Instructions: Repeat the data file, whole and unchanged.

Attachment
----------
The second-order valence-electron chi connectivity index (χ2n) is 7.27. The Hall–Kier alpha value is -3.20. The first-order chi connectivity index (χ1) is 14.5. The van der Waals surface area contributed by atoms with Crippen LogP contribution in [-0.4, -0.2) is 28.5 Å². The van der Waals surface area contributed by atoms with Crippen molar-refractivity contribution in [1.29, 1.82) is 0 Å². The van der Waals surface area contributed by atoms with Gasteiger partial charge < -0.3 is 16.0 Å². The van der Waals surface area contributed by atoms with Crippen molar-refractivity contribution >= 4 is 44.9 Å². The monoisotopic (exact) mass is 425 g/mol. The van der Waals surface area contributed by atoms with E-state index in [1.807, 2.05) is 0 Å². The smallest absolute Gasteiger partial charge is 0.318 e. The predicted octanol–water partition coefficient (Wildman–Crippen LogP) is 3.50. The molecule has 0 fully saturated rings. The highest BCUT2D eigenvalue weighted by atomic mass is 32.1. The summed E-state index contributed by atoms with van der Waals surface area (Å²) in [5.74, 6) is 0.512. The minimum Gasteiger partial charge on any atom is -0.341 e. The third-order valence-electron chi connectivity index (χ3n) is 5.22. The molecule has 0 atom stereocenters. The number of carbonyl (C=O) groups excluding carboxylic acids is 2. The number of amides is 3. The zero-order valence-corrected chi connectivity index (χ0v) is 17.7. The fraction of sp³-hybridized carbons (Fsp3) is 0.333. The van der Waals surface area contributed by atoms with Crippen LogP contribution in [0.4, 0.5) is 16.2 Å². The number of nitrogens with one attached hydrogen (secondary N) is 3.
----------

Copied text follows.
The second-order valence-electron chi connectivity index (χ2n) is 7.27. The Hall–Kier alpha value is -3.20. The first-order chi connectivity index (χ1) is 14.5. The van der Waals surface area contributed by atoms with Crippen LogP contribution in [-0.4, -0.2) is 28.5 Å². The van der Waals surface area contributed by atoms with Crippen molar-refractivity contribution in [1.29, 1.82) is 0 Å². The van der Waals surface area contributed by atoms with Gasteiger partial charge < -0.3 is 16.0 Å². The van der Waals surface area contributed by atoms with Crippen molar-refractivity contribution >= 4 is 44.9 Å². The monoisotopic (exact) mass is 425 g/mol. The van der Waals surface area contributed by atoms with E-state index in [1.807, 2.05) is 0 Å². The smallest absolute Gasteiger partial charge is 0.318 e. The predicted octanol–water partition coefficient (Wildman–Crippen LogP) is 3.50. The molecule has 0 fully saturated rings. The highest BCUT2D eigenvalue weighted by atomic mass is 32.1. The summed E-state index contributed by atoms with van der Waals surface area (Å²) in [5.74, 6) is 0.512. The minimum Gasteiger partial charge on any atom is -0.341 e. The third-order valence-electron chi connectivity index (χ3n) is 5.22. The molecule has 0 atom stereocenters. The number of carbonyl (C=O) groups excluding carboxylic acids is 2. The number of amides is 3. The zero-order valence-corrected chi connectivity index (χ0v) is 17.7. The fraction of sp³-hybridized carbons (Fsp3) is 0.333. The van der Waals surface area contributed by atoms with Crippen LogP contribution in [0.4, 0.5) is 16.2 Å². The number of nitrogens with one attached hydrogen (secondary N) is 3.